The Independent Student Newspaper of Ashoka University

The Memory Museum: A Celebration of Our Histories

Surabhi Sanghi, Class of 2020

On 7th and 8th February, the History Society organized its annual flagship event — The Memory Museum. The concept came into being after conversations about what really constitutes history, and why it shouldn’t be restricted to what makes it to textbooks. The core belief of the Memory Museum is that having lead and lived a life, a person creates memories, and it is these memories that constitute history. The Museum focused on telling the stories that are often lost in the larger picture, our personal memories.

The display included various “memories” generously contributed by many members of the Ashokan community — students as well as professors. These ranged from Pratiti’s (Batch of 2020) collection of postcards, which she had collected on her trips to Europe as a child, to Professor Upinder Singh’s (History Department), childhood song which her younger sister would sing when the latter was five years old.

Speaking at the inaugural ceremony, Professor Ananya Sharma (International Relation Department) connected the idea of memories to international conflicts and how nationalism shapes people’s memory of their collective past; Professor Sanjukta Datta (History Department) talked about how memory is becoming an important form of evidence in the field of historical studies. She talked about her experience and research on the varying notions of memory; Professor Alexander Phillips from the English department linked the idea of memory to his field of research and talked about his contribution — a medal given to him by the state of New York after he donated stem cells and how his stem cells did save a life. Divyansh Sachan(Batch of 2019) and Sachin Bhatia(Batch of 2020), contributors from the previous year also talked about their experiences with regard to their objects and the whole notion of Memory Museum.

In case you missed the event, here are some of the highlights shared by the curators:

The Stepping Stone: I, along with all other members of my cohort, was presented this stone as a welcome gift by my cohort leaders on the day I first stepped into Ashoka. On the same day, I gave it to a friend, and then for the longest time believed I had lost it. Looking at it now, it still takes me back to that first day at Ashoka, full of anxiety, and nervous excitement. I Contributor: Joydip Chatterjee (Class of 2020)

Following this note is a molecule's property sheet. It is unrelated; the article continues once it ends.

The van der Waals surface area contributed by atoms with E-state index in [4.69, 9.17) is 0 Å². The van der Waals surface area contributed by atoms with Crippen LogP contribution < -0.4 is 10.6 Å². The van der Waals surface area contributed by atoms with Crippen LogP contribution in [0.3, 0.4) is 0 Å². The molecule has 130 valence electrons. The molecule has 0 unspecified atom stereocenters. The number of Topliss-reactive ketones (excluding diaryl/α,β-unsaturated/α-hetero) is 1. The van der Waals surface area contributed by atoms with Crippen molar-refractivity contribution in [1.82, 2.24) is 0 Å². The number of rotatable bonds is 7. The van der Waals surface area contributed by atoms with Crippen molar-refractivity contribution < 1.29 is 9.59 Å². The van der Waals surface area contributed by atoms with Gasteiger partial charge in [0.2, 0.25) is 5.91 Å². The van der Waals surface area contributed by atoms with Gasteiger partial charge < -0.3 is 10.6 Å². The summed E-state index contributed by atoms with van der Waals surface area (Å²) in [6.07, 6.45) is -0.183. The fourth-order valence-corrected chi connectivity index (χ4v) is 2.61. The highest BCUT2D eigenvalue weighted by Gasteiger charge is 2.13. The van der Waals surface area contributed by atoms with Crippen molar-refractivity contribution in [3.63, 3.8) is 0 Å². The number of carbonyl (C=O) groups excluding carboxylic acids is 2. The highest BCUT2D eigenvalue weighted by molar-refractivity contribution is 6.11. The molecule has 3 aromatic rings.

Possessing a Lost Possession: This is a piece of brick from our ancestral palace in our zamindari estate called Taljanga in Bangladesh. My family had to eventually abandon their home post-partition. In 2014, we managed to locate the estate, only to find the house, unoccupied but in a dilapidated state. While visiting the house was an extremely emotional moment, the only way we thought we could have a tangible memory of the house was by taking a brick from the arches of the balcony. I Contributor: Varun Mallik (Class of 2019)

A Book of Many Memories: This book was given to me as a prize in school for mathematics at the age of fifteen — and it clearly had no connection to either the age of the recipient or the subject for which it was given. Perhaps for these very reasons, it has stayed with me for over 40 years, through all the times I have moved houses, shifted cities, and rebuilt my library. I Contributor: Professor Arunava Sinha

The Less Expensive Souvenirs: I have travelled all around Europe and India as a kid, and would buy postcards wherever I went — which was the only thing I was allowed money for. This slowly built up into a collection over the years, with each postcard meaning something different to me. Contributor: Pratiti (Class of 2020)

Anonymous Samaritan: This medal was given by the State of New York in the United States after I donated stem cells to an anonymous blood cancer patient in 2010. I Contributor: Professor Alexander Philips

The author is a second-year History major and an active member of the History Society.

Image Credits: Surabhi Sanghi, Class of 2020

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